'40 Days for Life' Hits Abington

The anti-abortion campaign targets Abington Memorial Hospital


Joan Reynolds and Mildred Roper spent part of their Monday afternoon camped out in front of Abington Memorial Hospital on Horace Avenue. Sitting next to large anti-abortion signs, the pair put donated an hour to the 40 Days for Life campaign.

Abington Memorial is one of 12 hospitals in Pennsylvania targeted by the nation-wide program, which runs through Nov. 4. According to its website, 40 Days for Life “…takes a determined, peaceful approach to showing local communities the consequences of abortion in their own neighborhoods ….”

Reynolds, of Ambler, and Roper, of Harleysville, are both members of St. Anthony’s Catholic Church in Ambler.

“It’s very peaceful,” Reynolds said. “We just sit here and pray the rosary and we have some literature if people want to look.”

Both said they are “very pro-life;” they’re both members of the pro-life committee at their church and they added that this Sunday is Respect Life Sunday, when the church takes donations for pro-life items like roses and stickers, to be donated to mothers and babies.

Roper said area churches have volunteers sign up for a “shift” to protest in front of the hospital … but they don’t call it protesting.

“We’re very peaceful, we don’t get in people’s faces,” Roper said. “We’re actually witnessing, we’re not protesting. Some people say that we’re protesting, but we’re not.”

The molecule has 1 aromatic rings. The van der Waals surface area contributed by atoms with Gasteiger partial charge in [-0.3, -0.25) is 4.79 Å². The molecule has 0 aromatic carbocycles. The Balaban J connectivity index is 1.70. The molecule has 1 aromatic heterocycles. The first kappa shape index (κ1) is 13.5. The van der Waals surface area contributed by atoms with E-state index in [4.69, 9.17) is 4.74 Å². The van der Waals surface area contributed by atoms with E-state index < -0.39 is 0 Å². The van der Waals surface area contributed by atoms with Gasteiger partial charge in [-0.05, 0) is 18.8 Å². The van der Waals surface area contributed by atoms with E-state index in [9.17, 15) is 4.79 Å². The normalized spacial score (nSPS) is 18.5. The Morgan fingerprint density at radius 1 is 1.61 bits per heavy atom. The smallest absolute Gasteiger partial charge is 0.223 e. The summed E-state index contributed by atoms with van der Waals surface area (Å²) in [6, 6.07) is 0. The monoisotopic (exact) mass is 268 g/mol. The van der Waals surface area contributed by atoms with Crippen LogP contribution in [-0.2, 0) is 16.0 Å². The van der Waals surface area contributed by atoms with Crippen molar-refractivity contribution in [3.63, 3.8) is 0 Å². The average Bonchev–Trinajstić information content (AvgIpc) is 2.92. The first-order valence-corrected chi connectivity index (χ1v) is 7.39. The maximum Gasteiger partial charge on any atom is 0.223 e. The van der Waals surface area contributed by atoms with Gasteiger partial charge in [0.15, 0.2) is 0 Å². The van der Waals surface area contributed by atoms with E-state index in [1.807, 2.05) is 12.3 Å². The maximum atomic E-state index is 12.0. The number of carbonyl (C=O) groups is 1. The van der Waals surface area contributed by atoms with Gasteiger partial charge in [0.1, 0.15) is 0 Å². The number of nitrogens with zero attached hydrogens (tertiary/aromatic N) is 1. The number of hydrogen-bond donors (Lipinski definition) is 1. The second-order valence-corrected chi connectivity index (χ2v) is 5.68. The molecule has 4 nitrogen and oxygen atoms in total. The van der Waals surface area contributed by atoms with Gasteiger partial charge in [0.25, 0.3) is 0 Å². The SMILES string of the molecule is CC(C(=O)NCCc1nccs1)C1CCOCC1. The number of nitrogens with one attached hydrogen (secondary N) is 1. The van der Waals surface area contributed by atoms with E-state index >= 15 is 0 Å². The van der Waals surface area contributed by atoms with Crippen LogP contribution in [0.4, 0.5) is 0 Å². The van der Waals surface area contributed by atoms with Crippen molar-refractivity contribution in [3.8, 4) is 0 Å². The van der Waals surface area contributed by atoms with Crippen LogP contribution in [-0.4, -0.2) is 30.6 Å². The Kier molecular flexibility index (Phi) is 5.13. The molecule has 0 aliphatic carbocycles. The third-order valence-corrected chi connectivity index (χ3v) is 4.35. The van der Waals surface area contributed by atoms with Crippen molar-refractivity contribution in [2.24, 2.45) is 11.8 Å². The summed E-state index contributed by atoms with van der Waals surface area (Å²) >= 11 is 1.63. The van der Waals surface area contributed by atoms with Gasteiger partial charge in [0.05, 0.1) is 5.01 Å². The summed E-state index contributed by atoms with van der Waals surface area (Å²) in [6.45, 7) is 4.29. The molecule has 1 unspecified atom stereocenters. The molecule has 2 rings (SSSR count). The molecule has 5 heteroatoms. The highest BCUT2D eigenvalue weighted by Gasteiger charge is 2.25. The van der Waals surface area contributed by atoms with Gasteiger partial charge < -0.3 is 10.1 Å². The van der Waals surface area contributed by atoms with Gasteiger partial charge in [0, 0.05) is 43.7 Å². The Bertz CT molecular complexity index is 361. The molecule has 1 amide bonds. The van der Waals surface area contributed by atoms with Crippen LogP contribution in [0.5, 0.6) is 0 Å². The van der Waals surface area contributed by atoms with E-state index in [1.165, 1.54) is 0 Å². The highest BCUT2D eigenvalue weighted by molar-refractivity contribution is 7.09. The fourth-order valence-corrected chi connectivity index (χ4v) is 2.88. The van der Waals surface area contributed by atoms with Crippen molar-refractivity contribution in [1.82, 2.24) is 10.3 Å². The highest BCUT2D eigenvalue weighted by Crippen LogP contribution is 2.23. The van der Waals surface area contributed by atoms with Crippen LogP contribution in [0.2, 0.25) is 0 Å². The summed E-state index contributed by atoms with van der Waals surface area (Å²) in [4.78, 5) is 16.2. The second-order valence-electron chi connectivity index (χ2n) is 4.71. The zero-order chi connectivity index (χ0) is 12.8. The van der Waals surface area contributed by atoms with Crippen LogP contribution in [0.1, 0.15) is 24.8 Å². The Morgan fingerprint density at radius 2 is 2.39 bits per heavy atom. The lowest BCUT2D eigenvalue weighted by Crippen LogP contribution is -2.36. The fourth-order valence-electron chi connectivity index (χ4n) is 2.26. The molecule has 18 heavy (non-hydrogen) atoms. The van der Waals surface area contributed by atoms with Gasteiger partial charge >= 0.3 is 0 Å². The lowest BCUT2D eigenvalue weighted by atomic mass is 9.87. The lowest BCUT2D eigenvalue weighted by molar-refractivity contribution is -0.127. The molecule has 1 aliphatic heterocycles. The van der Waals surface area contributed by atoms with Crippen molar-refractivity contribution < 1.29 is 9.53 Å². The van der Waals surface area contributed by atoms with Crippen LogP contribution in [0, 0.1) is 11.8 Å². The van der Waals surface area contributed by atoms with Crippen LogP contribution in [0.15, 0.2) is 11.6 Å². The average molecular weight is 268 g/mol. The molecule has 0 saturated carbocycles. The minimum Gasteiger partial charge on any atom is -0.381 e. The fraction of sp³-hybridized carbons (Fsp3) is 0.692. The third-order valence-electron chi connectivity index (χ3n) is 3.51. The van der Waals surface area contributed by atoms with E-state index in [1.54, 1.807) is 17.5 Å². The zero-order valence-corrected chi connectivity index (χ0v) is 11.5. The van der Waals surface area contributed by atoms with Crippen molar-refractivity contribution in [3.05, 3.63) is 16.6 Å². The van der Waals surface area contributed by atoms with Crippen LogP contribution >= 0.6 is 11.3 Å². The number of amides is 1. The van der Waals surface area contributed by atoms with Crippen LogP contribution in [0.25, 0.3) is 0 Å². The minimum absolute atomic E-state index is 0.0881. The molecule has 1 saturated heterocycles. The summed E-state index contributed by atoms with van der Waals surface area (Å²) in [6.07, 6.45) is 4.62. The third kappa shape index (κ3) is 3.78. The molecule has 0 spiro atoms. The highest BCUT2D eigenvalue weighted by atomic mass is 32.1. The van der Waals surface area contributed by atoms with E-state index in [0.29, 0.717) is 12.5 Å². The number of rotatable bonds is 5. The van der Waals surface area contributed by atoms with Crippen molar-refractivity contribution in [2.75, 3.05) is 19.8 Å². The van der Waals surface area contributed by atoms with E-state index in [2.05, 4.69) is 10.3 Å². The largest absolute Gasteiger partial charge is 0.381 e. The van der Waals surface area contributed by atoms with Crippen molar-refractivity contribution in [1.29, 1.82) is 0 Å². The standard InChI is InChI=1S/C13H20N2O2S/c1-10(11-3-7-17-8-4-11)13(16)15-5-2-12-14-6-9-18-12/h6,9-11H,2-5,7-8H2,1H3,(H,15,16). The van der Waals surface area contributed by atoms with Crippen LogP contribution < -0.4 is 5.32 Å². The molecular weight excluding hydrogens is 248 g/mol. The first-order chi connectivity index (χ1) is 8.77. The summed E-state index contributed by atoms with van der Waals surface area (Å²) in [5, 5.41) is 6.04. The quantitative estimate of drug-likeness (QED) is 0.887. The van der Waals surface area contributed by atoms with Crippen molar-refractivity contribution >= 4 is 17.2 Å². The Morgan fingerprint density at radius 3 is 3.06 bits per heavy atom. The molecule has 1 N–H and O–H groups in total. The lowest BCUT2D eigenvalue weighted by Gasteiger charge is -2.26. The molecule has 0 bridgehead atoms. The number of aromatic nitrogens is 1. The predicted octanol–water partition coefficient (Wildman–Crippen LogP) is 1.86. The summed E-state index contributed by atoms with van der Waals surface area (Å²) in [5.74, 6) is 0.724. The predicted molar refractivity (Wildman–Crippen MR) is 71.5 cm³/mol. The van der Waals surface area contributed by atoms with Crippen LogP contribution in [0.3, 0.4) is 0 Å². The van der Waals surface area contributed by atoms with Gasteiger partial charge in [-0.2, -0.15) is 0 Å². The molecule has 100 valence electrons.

Abington Memorial Hospital was likely targeted by the campaign because of its failed effort to merge with Holy Redeemer Health Systems; when the intent for the merger was announced, hospital officials said Abington Memorial, though it was to operate as an independent hospital, would stop performing abortions.

See the story here.

Reynolds and Roper said they both followed the news about the merger and both said they were disappointed with the outcome. 

Abington Memorial Hospital Spokeswoman Linda Millevoi said yesterday that the hospital performs between 75 to 100 abortions per year. She added that the 40 Days group reached out to the township to receive a permit for the protest and said that the protesters were not actually on hospital property.

“We remain committed to serving the community with a full range of women’s health services,” Millevoi said. “We also respect and value the opinions of others.”

Roper and Reynolds were relieved from their post at 2 p.m. As for their efforts, Roper said, “Sometimes’ you’d be surprised. Somebody might be handed something when they were going for an abortion and they’d think about it and change their minds. They say this 40 days thing is very effective.”

Ruth October 03, 2012 at 02:05 AM
Seriously? Peaceful protest? A protest is a protest, and it is an afront to the women who have made the difficult decision to have an abortion. Keep your opinions to yourself and let people live in peace!
Joe Rooney October 05, 2012 at 04:33 AM
Protecting the innocent and most vulnerable, you truly are about your Father's business. God Bless you for your efforts for the unborn. Joe Rooney


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